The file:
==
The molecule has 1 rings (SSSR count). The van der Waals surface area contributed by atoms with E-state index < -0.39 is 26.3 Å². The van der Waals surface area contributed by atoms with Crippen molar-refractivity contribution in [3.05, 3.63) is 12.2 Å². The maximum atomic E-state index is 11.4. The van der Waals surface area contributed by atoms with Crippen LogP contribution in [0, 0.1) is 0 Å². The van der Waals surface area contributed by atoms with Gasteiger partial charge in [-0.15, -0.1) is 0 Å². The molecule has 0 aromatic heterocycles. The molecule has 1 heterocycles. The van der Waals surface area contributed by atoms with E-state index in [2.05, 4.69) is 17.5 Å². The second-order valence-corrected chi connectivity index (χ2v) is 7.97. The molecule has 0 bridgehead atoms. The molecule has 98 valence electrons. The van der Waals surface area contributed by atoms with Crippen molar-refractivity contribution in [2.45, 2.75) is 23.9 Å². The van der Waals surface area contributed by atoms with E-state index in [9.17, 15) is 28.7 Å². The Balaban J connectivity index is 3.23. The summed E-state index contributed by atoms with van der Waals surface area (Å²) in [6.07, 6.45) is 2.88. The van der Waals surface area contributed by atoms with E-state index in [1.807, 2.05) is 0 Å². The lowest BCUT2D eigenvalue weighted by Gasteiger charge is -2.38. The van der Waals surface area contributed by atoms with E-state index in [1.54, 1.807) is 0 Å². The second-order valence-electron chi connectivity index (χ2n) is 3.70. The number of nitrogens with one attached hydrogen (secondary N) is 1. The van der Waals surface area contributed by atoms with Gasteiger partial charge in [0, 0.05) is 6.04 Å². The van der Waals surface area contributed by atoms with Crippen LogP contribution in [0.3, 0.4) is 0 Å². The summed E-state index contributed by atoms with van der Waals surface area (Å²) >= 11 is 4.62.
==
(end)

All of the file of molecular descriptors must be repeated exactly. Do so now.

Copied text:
The molecule has 1 rings (SSSR count). The van der Waals surface area contributed by atoms with E-state index < -0.39 is 26.3 Å². The van der Waals surface area contributed by atoms with Crippen molar-refractivity contribution in [3.05, 3.63) is 12.2 Å². The maximum atomic E-state index is 11.4. The van der Waals surface area contributed by atoms with Crippen LogP contribution in [0, 0.1) is 0 Å². The van der Waals surface area contributed by atoms with Gasteiger partial charge in [-0.15, -0.1) is 0 Å². The molecule has 0 aromatic heterocycles. The molecule has 1 heterocycles. The van der Waals surface area contributed by atoms with E-state index in [2.05, 4.69) is 17.5 Å². The second-order valence-corrected chi connectivity index (χ2v) is 7.97. The molecule has 0 bridgehead atoms. The molecule has 98 valence electrons. The van der Waals surface area contributed by atoms with Crippen molar-refractivity contribution in [2.45, 2.75) is 23.9 Å². The van der Waals surface area contributed by atoms with E-state index in [9.17, 15) is 28.7 Å². The Balaban J connectivity index is 3.23. The summed E-state index contributed by atoms with van der Waals surface area (Å²) in [6.07, 6.45) is 2.88. The van der Waals surface area contributed by atoms with E-state index in [1.807, 2.05) is 0 Å². The lowest BCUT2D eigenvalue weighted by Gasteiger charge is -2.38. The van der Waals surface area contributed by atoms with E-state index in [1.54, 1.807) is 0 Å². The second-order valence-electron chi connectivity index (χ2n) is 3.70. The number of nitrogens with one attached hydrogen (secondary N) is 1. The van der Waals surface area contributed by atoms with Gasteiger partial charge in [0, 0.05) is 6.04 Å². The van der Waals surface area contributed by atoms with Crippen LogP contribution in [0.3, 0.4) is 0 Å². The summed E-state index contributed by atoms with van der Waals surface area (Å²) >= 11 is 4.62.